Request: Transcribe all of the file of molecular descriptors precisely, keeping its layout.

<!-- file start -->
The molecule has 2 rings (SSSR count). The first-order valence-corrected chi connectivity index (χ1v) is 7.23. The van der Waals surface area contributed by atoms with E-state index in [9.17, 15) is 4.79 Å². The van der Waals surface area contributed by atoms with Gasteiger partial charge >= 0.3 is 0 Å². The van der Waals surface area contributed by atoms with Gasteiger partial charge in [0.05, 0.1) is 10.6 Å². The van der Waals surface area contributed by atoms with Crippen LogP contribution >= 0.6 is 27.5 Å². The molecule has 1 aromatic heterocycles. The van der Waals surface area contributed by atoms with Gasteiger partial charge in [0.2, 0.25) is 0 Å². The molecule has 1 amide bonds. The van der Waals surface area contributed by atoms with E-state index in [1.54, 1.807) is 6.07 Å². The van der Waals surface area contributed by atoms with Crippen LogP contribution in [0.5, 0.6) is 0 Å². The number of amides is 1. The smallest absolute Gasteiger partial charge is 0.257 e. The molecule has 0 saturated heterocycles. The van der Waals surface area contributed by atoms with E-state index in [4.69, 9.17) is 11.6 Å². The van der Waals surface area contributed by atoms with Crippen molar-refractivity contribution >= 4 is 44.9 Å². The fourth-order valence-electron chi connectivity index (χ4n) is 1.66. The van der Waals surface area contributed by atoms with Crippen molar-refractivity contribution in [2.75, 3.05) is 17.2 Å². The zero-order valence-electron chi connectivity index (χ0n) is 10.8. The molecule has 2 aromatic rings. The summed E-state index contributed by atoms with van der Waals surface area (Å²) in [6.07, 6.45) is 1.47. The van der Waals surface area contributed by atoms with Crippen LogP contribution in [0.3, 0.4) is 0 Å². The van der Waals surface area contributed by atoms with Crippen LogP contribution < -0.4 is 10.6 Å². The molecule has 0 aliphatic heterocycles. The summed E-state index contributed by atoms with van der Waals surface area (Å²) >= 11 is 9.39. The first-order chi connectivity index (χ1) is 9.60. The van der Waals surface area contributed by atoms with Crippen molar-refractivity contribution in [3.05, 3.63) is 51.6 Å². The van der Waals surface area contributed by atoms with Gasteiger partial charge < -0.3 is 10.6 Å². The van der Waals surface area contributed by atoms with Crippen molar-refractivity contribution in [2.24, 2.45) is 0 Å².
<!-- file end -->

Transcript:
The molecule has 2 rings (SSSR count). The first-order valence-corrected chi connectivity index (χ1v) is 7.23. The van der Waals surface area contributed by atoms with E-state index in [9.17, 15) is 4.79 Å². The van der Waals surface area contributed by atoms with Gasteiger partial charge >= 0.3 is 0 Å². The van der Waals surface area contributed by atoms with Gasteiger partial charge in [0.05, 0.1) is 10.6 Å². The van der Waals surface area contributed by atoms with Crippen LogP contribution >= 0.6 is 27.5 Å². The molecule has 1 aromatic heterocycles. The van der Waals surface area contributed by atoms with Gasteiger partial charge in [0.2, 0.25) is 0 Å². The molecule has 1 amide bonds. The van der Waals surface area contributed by atoms with E-state index in [1.54, 1.807) is 6.07 Å². The van der Waals surface area contributed by atoms with Crippen LogP contribution in [0.5, 0.6) is 0 Å². The number of amides is 1. The smallest absolute Gasteiger partial charge is 0.257 e. The molecule has 0 saturated heterocycles. The van der Waals surface area contributed by atoms with E-state index in [4.69, 9.17) is 11.6 Å². The van der Waals surface area contributed by atoms with Crippen molar-refractivity contribution >= 4 is 44.9 Å². The fourth-order valence-electron chi connectivity index (χ4n) is 1.66. The van der Waals surface area contributed by atoms with Crippen molar-refractivity contribution in [2.75, 3.05) is 17.2 Å². The zero-order valence-electron chi connectivity index (χ0n) is 10.8. The molecule has 2 aromatic rings. The summed E-state index contributed by atoms with van der Waals surface area (Å²) in [6.07, 6.45) is 1.47. The van der Waals surface area contributed by atoms with Crippen LogP contribution in [0.3, 0.4) is 0 Å². The van der Waals surface area contributed by atoms with Crippen LogP contribution < -0.4 is 10.6 Å². The molecule has 0 aliphatic heterocycles. The summed E-state index contributed by atoms with van der Waals surface area (Å²) >= 11 is 9.39. The first-order chi connectivity index (χ1) is 9.60. The van der Waals surface area contributed by atoms with Crippen molar-refractivity contribution in [3.05, 3.63) is 51.6 Å². The van der Waals surface area contributed by atoms with Gasteiger partial charge < -0.3 is 10.6 Å². The van der Waals surface area contributed by atoms with Crippen molar-refractivity contribution in [2.24, 2.45) is 0 Å².